Mark van Rijmenam on creating a digital twin, speaking via hologram and ethical issues in the metaverse
In early 2020, when the COVID19 outbreak meant cancelling all travel plans, keynote tech speaker Mark van Rijmenam decided to practice what he preached by creating a hologram version of himself that could speak anywhere, regardless of restrictions. Two years later, and with a fourth metaverse focused book coming out in May, we sat down with Mark to discuss the future of the metaverse, creating ethical spaces and his next digital adventure.
How did you become known as The Digital Speaker?
I have been a keynote speaker for almost a decade now, and I have been talking about the digital transformation of big data blockchain AI. I’ve written a few books on this topic. When the pandemic hit and I couldn’t fly anymore and my in-person speaking business came to a halt, I decided I needed to reinvent myself. I thought: why don’t I practice what I preach, and digitalise myself? That’s how I came up with the concept for the digital speaker. I'm now available as a keynote speaker in person, as well as an avatar or a hologram. Nowadays it’s a lot more common, but 2 years ago it was quite novel and new. Also, The Digital Speaker is a lot easier to pronounce than my surname, so it makes my life a little bit easier. I’ve created a new website, and also a podcast where my avatar interviews my guests. I'm currently creating a digital human, which is a lifelike digital twin of myself. I’m exploring my options – I might add a real-time chatbot so that you can chat with my digital twin 24/7. I also delivered the world's first TED X Talk in virtual reality, which was cool – it’s me with my avatar giving this talk
You’re also an author – tell us a bit about your books.
I have three books published already, one about big data, one about blockchain and one about the organisation of tomorrow. I've just finished my fourth book, which is called ‘Step into the Metaverse’. In it, I talk about the opportunities that can occur within the metaverse, and how brands can step into the metaverse and what it means for enterprises and what economics are available. It's a broad discussion on the metaverse, and for this book, I did over 100 in-depth interviews with people who are building in the metaverse, including artists and collectors. I wanted to get as much information and news from the community to understand what is going on. That will be available as a kindle version in May, and the paperback in early June.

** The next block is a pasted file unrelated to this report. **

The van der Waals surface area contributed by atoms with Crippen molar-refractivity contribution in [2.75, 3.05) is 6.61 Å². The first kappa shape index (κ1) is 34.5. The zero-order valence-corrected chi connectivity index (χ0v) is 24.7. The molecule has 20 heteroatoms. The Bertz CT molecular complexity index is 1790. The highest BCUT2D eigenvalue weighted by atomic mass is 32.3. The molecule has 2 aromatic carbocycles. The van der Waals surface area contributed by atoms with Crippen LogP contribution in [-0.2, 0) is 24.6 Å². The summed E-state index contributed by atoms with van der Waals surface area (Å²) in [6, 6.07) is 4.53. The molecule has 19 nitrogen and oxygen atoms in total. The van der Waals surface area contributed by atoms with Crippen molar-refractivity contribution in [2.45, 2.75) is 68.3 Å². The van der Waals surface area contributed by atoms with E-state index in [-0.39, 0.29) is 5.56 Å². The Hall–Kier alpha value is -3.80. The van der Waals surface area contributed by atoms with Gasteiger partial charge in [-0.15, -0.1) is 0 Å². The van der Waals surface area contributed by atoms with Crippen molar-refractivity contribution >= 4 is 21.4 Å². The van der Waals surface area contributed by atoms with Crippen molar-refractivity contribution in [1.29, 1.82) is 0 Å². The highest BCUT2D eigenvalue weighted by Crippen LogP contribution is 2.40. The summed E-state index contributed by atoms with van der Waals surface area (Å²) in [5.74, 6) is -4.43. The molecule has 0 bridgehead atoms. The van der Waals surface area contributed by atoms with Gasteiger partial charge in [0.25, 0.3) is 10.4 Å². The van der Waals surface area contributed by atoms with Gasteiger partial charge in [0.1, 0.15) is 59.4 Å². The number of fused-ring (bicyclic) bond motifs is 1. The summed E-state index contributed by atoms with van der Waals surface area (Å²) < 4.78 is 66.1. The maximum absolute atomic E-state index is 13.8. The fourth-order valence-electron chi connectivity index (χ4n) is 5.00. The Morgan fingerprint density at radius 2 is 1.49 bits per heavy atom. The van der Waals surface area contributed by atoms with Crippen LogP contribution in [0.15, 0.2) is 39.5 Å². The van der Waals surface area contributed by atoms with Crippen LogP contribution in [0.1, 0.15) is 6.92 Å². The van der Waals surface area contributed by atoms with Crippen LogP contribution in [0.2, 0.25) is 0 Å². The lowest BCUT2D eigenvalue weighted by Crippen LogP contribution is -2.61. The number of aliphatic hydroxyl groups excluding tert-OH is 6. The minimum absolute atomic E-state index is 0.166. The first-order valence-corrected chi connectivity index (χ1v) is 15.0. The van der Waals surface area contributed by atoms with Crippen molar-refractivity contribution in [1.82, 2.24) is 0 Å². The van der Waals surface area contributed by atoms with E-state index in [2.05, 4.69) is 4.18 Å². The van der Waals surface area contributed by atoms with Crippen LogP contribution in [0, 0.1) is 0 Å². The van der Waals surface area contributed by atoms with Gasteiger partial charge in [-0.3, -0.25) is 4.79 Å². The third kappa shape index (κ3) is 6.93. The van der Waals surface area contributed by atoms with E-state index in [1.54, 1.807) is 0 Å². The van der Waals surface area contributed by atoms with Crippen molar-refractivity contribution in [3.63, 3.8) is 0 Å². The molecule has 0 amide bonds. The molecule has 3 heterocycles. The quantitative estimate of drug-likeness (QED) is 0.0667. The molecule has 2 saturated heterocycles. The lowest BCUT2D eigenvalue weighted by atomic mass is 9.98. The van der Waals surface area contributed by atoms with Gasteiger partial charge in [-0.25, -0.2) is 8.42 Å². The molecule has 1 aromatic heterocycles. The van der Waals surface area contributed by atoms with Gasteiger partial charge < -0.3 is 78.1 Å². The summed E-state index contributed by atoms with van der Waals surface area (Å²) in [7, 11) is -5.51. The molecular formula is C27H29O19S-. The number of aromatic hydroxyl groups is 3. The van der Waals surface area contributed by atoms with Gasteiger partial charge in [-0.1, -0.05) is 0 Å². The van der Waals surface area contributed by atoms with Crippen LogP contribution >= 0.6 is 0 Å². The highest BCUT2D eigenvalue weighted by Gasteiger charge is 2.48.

You’ve spoken before about creating ethical spaces in the metaverse, how do you think we can achieve that?
It’s very complex, and we haven’t managed to make web2 an ethical place. In the metaverse, which doesn't necessarily require web3, we will create 10-100 times more data than we do today so all the dangers that we have in the current web – deepfakes, misinformation, sexual harassment, bots, you name it – will be extrapolated in the metaverse. If you think that web2 polarised society, web3 and the metaverse will polarise it a lot more. I think that is very problematic. I mentioned that I am creating a digital human of myself. If I can do it, you can do it, you can clone my voice and be me in the metaverse. There’s nothing I can do about that. It also happens on Twitter, when 'Elon Musk' gives away free bitcoin. We know it’s not Elon Musk, but people still fall for it. Now imagine having a hyper-realistic avatar that looks like Elon Musk and sounds like Elon Musk. People will think it is him, but that is probably not the case. We need a solution for that.
How do you think the metaverse could positively change the future of work for young people?
Firstly, it’s going to be a way to attract talent. Gen Z and Gen Alpha are metaverse natives and they live and breathe Roblox, Minecraft and Fortnite. You won’t find them on Facebook, you’ll find them on Roblox. That’s where they have birthday parties, it’s where they socialise, so to attract those people you need to be there as well. They have a different approach to life, so if you were to put them in a 9-5 cubicle job that’s not going to work. They are much more open to a more globalised world, and they have a completely different perspective. There is also room for collaboration. We already see the first phase of VR meetings happening. Humans are made for 3D, not 2D. I’ve spoken to several people who have moved their meetings to the metaverse to VR and they all say it’s a lot more intuitive, you don’t get Zoom fatigue and it’s a different way of working that makes collaboration easier. But it will also enable co-creation, with products, and design things in virtual reality, with people who are dispersed all over the world. It will have an effect on career mobility. You don’t have to live where work is anymore.
What would you consider to be a career highlight?
I am particularly proud of the book I've written. The market has to see if they agree with me but I wrote it in 3 months, which is pretty insane, so that’s a nice highlight!
You can check out Mark's website here.